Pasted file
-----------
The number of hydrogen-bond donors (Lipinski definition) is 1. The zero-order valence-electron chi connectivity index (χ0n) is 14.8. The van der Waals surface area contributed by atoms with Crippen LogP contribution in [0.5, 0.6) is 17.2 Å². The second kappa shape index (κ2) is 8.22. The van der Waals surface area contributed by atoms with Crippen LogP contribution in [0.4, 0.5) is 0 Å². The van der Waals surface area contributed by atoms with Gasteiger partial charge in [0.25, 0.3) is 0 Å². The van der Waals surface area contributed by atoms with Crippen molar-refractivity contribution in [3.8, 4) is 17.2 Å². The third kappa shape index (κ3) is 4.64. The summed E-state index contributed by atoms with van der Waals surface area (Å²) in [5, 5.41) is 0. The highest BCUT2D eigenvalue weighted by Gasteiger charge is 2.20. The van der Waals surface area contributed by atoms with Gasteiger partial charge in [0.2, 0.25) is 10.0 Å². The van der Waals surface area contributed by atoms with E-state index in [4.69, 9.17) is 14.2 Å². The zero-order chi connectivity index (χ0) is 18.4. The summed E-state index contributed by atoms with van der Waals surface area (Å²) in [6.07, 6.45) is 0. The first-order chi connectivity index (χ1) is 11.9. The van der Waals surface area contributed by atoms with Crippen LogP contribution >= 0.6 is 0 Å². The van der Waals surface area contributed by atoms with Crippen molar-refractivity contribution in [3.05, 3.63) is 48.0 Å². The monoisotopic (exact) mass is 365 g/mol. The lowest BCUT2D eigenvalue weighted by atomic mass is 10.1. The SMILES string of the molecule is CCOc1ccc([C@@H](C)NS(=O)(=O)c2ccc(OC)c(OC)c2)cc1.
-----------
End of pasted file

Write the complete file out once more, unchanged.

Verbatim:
The number of hydrogen-bond donors (Lipinski definition) is 1. The zero-order valence-electron chi connectivity index (χ0n) is 14.8. The van der Waals surface area contributed by atoms with Crippen LogP contribution in [0.5, 0.6) is 17.2 Å². The second kappa shape index (κ2) is 8.22. The van der Waals surface area contributed by atoms with Crippen LogP contribution in [0.4, 0.5) is 0 Å². The van der Waals surface area contributed by atoms with Gasteiger partial charge in [0.25, 0.3) is 0 Å². The van der Waals surface area contributed by atoms with Crippen molar-refractivity contribution in [3.8, 4) is 17.2 Å². The third kappa shape index (κ3) is 4.64. The summed E-state index contributed by atoms with van der Waals surface area (Å²) in [5, 5.41) is 0. The highest BCUT2D eigenvalue weighted by Gasteiger charge is 2.20. The van der Waals surface area contributed by atoms with Gasteiger partial charge in [0.2, 0.25) is 10.0 Å². The van der Waals surface area contributed by atoms with E-state index in [4.69, 9.17) is 14.2 Å². The zero-order chi connectivity index (χ0) is 18.4. The summed E-state index contributed by atoms with van der Waals surface area (Å²) in [6.07, 6.45) is 0. The first-order chi connectivity index (χ1) is 11.9. The van der Waals surface area contributed by atoms with Crippen LogP contribution >= 0.6 is 0 Å². The van der Waals surface area contributed by atoms with Crippen molar-refractivity contribution in [3.05, 3.63) is 48.0 Å². The monoisotopic (exact) mass is 365 g/mol. The lowest BCUT2D eigenvalue weighted by atomic mass is 10.1. The SMILES string of the molecule is CCOc1ccc([C@@H](C)NS(=O)(=O)c2ccc(OC)c(OC)c2)cc1.